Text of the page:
Storage and backup solution (iSCSI SAN) - reassign initiator

We are planning a new storage and backup solution. This is our proposed layout. All servers running Windows Server 2003.

1 iSCSI SAN (Promise VTrak M300i (SATA))
1 Gb switch (3Com 3824)

HP Ultrium 448 200/400 GB (for off-site backup)
Veritas Backup Exec 10d + Advanced Disk Backup Option

SAN is intended to be used by two of our servers, so the storage will be split up into three volumes. One for the file server, one for the email server, and the third for a disk backup solution.


If one server goes down, how easy is it to transfer the corresponding volume to another server? (Reassign the initiator?)

Is layer 3 switching recommended or is layer 2 sufficient?

What types of SATA HDDs is recommended?

Anyone got any experiences with Promise VTrak?

Any other comments/suggestions?
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IPKON_NetworksConnect With a Mentor Commented:
Generally speaking, it is a very quick task to reassign a volume to another host. Point and click and posisbly a reboot (if using basic disks in Windows) and the volumes will be present. If you are using a flash copy type backup to the spare volumes for fast recovery then you will need to extra areas of SAN.

1. Live file server
2. Live Mail server
3. backup snap/flash copy area for file server
4. backup snap/flash copy area for mail server

You would then perform the snap copies of the two live volumes to the empty 'volumes' which would provide you with a instantly available recovery process. Basically, you do the following (assuming the volumes are just DATA and not OS)

Hardware/server failure:
1. Rebuild a new server (either new hardware and OS install, or re-install onto existing hardware)
2. On the SAN management console, pick up the HBA's for your new server (if they have changed)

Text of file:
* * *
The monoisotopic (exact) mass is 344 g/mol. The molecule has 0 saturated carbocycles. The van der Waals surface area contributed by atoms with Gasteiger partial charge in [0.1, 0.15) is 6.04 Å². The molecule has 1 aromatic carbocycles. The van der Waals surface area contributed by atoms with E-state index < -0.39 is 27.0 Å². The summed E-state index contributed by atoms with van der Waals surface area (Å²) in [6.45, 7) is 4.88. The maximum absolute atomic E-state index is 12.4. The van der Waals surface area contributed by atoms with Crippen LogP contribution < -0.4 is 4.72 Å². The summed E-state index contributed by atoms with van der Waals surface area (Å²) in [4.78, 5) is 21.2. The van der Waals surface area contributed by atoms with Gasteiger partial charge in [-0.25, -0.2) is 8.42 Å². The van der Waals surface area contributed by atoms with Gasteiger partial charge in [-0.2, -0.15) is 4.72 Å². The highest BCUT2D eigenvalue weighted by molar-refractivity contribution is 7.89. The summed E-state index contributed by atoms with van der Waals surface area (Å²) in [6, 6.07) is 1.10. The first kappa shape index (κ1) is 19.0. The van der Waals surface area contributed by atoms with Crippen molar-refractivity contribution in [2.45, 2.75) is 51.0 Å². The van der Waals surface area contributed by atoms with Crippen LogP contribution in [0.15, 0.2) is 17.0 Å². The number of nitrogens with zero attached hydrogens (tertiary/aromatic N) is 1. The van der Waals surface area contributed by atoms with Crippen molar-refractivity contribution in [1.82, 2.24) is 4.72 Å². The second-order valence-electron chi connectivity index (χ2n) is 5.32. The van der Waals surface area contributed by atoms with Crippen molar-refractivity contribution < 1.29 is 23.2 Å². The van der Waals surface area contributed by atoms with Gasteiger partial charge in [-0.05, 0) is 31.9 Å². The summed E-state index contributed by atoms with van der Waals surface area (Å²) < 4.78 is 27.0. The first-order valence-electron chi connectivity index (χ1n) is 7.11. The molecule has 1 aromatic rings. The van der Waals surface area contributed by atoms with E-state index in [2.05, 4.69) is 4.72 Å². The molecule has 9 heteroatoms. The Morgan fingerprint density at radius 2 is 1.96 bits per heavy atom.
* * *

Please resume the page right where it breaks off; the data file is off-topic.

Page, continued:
3. Point the new server to the existing data volume and reboot.

Data volume failure:
1. In SAN management console, remove the volume from the host
2. allocate backup volume to host
3. reboot server to make active.

Windows stored ALL share information on the C:\ within the registry. You MUST restore this to any new OS installation if you want to keep your file shares in the 1st recovery process.

Any binaries that are stored on the C:\Program Files folder will be lost in the first instance as well. These would need to be reinstalled
If you store the binaries on the SAN then you need to capture a System State onto your Data Volume before doing the snap volume copy to ensure you can recover the registry etc to its prior state.

MS Exchange (if using this) is a little picky about backup/recovery.... I'm being nice btw! You should always try and do an offline backup in my experience. This removes a lot of issues when doing a recovery. This is especially true for full server recoveries. This way you won't need to try and bring your IS files back into sync after you recover using either method above.

Hope this helps
pgm554Connect With a Mentor Commented:
I would go with clustering,spend the extra money and then you won't have to deal with worry of being down for extended periods.

As for disks WD Raptors,they are as expensive as SCSI,but the HDA's are built for longevity.
The failure rate for regular drives is quite high(Maxtor being quite bad right now).
Seagate bought them ,so let's see if the QA improves.
risoyAuthor Commented:
What do you mean regarding storing "share information on the C:\ within registry"? Is D:\ "safe"?

Backup of the operating system and program files are not neccesary in my opinion. If the server crashes we will replace it with another one. The affected services can easily and quickly be transferred to another server while we replace the original.

Have a look at this link for a proposed structure:
tellawiConnect With a Mentor Commented:

I guess what it means by "share information on the C:\ within registry" is windows systems data. As you know, in iscsi, you must have a local installation of windows, you cannot install windows in a external storage using iscsi like normal SAN solution.

One thing to add is in iSCSI, you cannot map the same iSCSI drive (or LUN) from two servers at the same time,  you will risk data integrity. Also put in mind that when you write data into iscsi drive, data will not be written to the disk immediately.
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